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dc.contributor.advisorGoetz, Michael L.
dc.contributor.advisorRappoport, Paul S.
dc.creatorSchmid, Patrick G.
dc.date.accessioned2020-11-02T15:10:57Z
dc.date.available2020-11-02T15:10:57Z
dc.date.issued2009
dc.identifier.other864884653
dc.identifier.urihttp://hdl.handle.net/20.500.12613/2323
dc.description.abstractThe goal of this dissertation was to model and test whether political parties once in power skew the federal budget in favor of their base. The theory includes the formation of a comprehensive theoretical model, which divided the budgetary instruments into two categories: monetary and political transfers. Using statistical tools, the dissertation examines the budgetary bias itself, the timing of its usage across the electoral cycle, and the substitutability of the instruments. The results found that political parties do bias budgetary funds towards their base. However, they tend to use tools, which are less visible to the opposition party and more evident to their base. The results confirmed that when parties use more of one type of transfer, they use less of the other. Finally, parties use alterations in total transfers to influence their base early in the election cycle, and move on to other means, such as platform alterations, as the next election draws closer.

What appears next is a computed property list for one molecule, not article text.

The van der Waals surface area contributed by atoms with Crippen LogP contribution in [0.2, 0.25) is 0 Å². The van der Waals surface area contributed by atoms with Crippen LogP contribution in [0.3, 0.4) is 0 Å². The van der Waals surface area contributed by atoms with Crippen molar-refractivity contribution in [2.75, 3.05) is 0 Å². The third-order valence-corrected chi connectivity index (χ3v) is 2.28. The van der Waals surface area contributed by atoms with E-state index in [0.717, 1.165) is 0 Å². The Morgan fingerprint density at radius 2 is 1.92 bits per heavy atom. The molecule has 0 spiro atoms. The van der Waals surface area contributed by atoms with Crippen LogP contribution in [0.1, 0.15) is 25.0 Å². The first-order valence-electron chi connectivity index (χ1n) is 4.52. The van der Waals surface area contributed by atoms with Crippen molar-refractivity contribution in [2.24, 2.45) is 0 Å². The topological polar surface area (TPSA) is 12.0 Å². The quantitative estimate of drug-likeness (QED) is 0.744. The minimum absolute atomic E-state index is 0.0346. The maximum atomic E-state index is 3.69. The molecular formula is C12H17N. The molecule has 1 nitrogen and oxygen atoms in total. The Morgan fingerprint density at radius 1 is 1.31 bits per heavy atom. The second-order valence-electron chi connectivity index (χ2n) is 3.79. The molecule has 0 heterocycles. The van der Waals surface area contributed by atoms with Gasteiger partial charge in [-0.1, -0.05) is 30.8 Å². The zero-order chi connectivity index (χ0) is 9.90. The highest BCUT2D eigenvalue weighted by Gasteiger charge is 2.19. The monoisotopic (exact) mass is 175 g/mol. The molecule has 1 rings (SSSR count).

dc.format.extent215 pages
dc.language.isoeng
dc.publisherTemple University. Libraries
dc.relation.ispartofTheses and Dissertations
dc.rightsIN COPYRIGHT- This Rights Statement can be used for an Item that is in copyright. Using this statement implies that the organization making this Item available has determined that the Item is in copyright and either is the rights-holder, has obtained permission from the rights-holder(s) to make their Work(s) available, or makes the Item available under an exception or limitation to copyright (including Fair Use) that entitles it to make the Item available.
dc.rights.urihttp://rightsstatements.org/vocab/InC/1.0/
dc.subjectEconomics, General
dc.subjectEconomics, Finance
dc.subjectPolitical Science
dc.subjectBudgetary
dc.subjectElection
dc.subjectInstruments
dc.subjectPublic Choice
dc.subjectRedistribution
dc.subjectTransfers
dc.titleBudgetary Redistributive Instruments and Electoral Support
dc.typeText
dc.type.genreThesis/Dissertation
dc.contributor.committeememberFardmanesh, Mohsen
dc.description.departmentEconomics
dc.relation.doihttp://dx.doi.org/10.34944/dspace/2305
dc.ada.noteFor Americans with Disabilities Act (ADA) accommodation, including help with reading this content, please contact scholarshare@temple.edu
dc.description.degreePh.D.
refterms.dateFOA2020-11-02T15:10:57Z


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